On the secret agreement with Hamas, Egyptian daily Al-Watan published documents in early February purportedly exposing a secret agreement between the government and Hamas. One document stated that Hamas‘ military wing was sending militants to Egypt to defend the current regime from supporters of the ousted Mubarak government.
The Morsi administration has agreed to several construction deals in Gaza, along with security and intelligence-sharing agreements with Hamas.
Morsi also has sought closer ties to Iran, whose President Mahmoud Ahmadinejad visited Cairo in February. Intelligence officials said the two intelligence services also are collaborating.
Many Persian Gulf states are worried about the threat to their regimes posed by the rise of the Muslim Brotherhood in Egypt, with the exception of Qatar emerging as a connection point for Brotherhood’s expansion efforts.
In Saudi Arabia, several Islamist Saudi clerics are supporting the Muslim Brotherhood transformation in Egypt, putting them at odds with Riyadh’s opposition to the Muslim Brotherhood government there.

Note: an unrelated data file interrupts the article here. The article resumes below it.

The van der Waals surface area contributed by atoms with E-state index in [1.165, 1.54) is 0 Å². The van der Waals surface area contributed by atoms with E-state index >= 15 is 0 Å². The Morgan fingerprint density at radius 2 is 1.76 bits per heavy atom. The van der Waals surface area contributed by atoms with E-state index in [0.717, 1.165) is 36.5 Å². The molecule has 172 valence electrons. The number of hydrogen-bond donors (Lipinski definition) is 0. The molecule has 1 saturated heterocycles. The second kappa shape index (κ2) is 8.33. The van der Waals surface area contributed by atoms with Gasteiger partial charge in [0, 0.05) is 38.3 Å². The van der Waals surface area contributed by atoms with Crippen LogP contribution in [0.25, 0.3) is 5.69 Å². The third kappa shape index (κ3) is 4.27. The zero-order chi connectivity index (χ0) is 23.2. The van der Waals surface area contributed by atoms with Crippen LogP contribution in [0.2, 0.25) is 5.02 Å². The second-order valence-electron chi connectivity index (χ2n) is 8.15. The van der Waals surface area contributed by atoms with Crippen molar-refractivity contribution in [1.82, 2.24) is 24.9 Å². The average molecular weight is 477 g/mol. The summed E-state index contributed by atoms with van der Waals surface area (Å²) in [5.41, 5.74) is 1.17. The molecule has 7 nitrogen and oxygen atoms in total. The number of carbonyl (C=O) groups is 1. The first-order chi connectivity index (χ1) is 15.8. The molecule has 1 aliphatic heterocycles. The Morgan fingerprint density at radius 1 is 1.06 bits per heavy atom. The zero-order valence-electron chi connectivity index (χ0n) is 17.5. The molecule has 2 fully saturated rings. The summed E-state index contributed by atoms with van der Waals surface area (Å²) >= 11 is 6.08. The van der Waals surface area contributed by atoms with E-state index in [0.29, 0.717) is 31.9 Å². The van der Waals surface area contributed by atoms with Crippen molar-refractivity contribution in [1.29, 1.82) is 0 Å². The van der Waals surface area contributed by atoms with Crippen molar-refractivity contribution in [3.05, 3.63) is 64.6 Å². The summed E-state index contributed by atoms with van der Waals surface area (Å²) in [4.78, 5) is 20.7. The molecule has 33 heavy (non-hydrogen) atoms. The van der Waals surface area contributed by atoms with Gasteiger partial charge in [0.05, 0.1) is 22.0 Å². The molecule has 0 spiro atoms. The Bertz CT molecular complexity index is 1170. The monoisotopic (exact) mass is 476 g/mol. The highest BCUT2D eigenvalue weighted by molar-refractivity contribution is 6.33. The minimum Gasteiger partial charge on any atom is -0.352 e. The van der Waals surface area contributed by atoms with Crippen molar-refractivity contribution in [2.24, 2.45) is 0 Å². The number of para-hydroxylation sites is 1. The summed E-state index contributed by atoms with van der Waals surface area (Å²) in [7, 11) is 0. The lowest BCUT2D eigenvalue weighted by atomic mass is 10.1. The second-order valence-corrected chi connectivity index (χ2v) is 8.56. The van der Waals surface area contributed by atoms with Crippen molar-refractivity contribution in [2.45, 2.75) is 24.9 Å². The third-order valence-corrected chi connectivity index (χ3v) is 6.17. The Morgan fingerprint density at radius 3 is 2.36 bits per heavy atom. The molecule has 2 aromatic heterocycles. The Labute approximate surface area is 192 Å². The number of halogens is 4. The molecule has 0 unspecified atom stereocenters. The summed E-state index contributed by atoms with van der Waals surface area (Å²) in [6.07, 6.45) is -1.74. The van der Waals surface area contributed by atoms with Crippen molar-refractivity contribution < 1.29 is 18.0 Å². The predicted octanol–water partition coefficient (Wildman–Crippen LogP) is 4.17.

There are concerns that Egypt will create religious police along the lines of Saudi Arabia’s Commission for the Promotion of Virtue and Prevention of Vice, as the Sharia-law enforcement police are called.
Thousands of police in Egypt went on strike to protest the Muslim Brotherhood Islamist efforts earlier this month. Riots broke out March 22 between pro- and anti-Muslim Brotherhood protesters. The police went back to work after the government said it would bring in contractors, raising fears of further Islamicization.
The Brotherhood announced it planned to form vigilante groups to prevent attacks on Islamists.
An Egyptian military adviser went public with concerns about Muslim Brotherhood activities in Egypt on March 11. Maj. Gen. Abd-al-Munim Katu, an adviser to the Egyptian Armed Forces Morale Affairs Department, told the Dubai news outlet Al Bayan Online that the military is resisting Morsi’s Islamicization efforts.
“I think that the current situation in Egypt is alarming and confused, in general,” Katu said.
Asked if Morsi will complete his term as president, Tatu said: “The vision is blurry. Indicators suggest that he may not be able to complete his term. The people have legitimate demands, but the Muslim Brothers are busy seizing control of the joints of the state. The gap between the two parties is widening.”
The Obama administration, whose religious outreach advisers include several Muslim Brotherhood sympathizers, is not directly challenging the far-reaching campaign of Islamicization being carried out by the Morsi government in Egypt.
Instead the administration adopted conciliatory policies toward the current government in Egypt. The administration hopes to continue working with Egypt’s government but has not pressured Cairo into making needed democratic reforms, U.S. officials said.